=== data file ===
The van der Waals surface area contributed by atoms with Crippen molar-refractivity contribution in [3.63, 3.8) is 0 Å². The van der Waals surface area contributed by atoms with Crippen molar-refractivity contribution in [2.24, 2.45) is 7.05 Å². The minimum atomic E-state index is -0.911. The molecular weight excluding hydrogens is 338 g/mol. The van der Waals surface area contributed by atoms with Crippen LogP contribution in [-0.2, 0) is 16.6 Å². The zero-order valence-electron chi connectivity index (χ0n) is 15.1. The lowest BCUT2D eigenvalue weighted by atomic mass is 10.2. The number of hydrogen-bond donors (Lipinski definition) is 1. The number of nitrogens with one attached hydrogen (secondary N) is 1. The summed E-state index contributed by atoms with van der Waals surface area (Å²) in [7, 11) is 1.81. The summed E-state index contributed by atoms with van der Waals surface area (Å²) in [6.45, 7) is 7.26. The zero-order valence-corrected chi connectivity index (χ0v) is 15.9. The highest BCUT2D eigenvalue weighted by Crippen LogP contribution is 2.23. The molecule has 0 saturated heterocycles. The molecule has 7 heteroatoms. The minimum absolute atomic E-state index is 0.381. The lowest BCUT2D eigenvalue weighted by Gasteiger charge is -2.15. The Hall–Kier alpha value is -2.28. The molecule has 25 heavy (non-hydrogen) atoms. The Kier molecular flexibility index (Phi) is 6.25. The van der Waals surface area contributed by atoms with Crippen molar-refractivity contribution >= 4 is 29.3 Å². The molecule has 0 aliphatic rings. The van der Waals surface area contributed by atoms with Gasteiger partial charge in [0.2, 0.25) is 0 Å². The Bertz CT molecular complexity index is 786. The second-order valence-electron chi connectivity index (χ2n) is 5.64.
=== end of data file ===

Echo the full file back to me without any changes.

The van der Waals surface area contributed by atoms with Crippen molar-refractivity contribution in [3.63, 3.8) is 0 Å². The van der Waals surface area contributed by atoms with Crippen molar-refractivity contribution in [2.24, 2.45) is 7.05 Å². The minimum atomic E-state index is -0.911. The molecular weight excluding hydrogens is 338 g/mol. The van der Waals surface area contributed by atoms with Crippen LogP contribution in [-0.2, 0) is 16.6 Å². The zero-order valence-electron chi connectivity index (χ0n) is 15.1. The lowest BCUT2D eigenvalue weighted by atomic mass is 10.2. The number of hydrogen-bond donors (Lipinski definition) is 1. The number of nitrogens with one attached hydrogen (secondary N) is 1. The summed E-state index contributed by atoms with van der Waals surface area (Å²) in [7, 11) is 1.81. The summed E-state index contributed by atoms with van der Waals surface area (Å²) in [6.45, 7) is 7.26. The zero-order valence-corrected chi connectivity index (χ0v) is 15.9. The highest BCUT2D eigenvalue weighted by Crippen LogP contribution is 2.23. The molecule has 0 saturated heterocycles. The molecule has 7 heteroatoms. The minimum absolute atomic E-state index is 0.381. The lowest BCUT2D eigenvalue weighted by Gasteiger charge is -2.15. The Hall–Kier alpha value is -2.28. The molecule has 25 heavy (non-hydrogen) atoms. The Kier molecular flexibility index (Phi) is 6.25. The van der Waals surface area contributed by atoms with Crippen molar-refractivity contribution >= 4 is 29.3 Å². The molecule has 0 aliphatic rings. The van der Waals surface area contributed by atoms with Gasteiger partial charge in [0.2, 0.25) is 0 Å². The Bertz CT molecular complexity index is 786. The second-order valence-electron chi connectivity index (χ2n) is 5.64.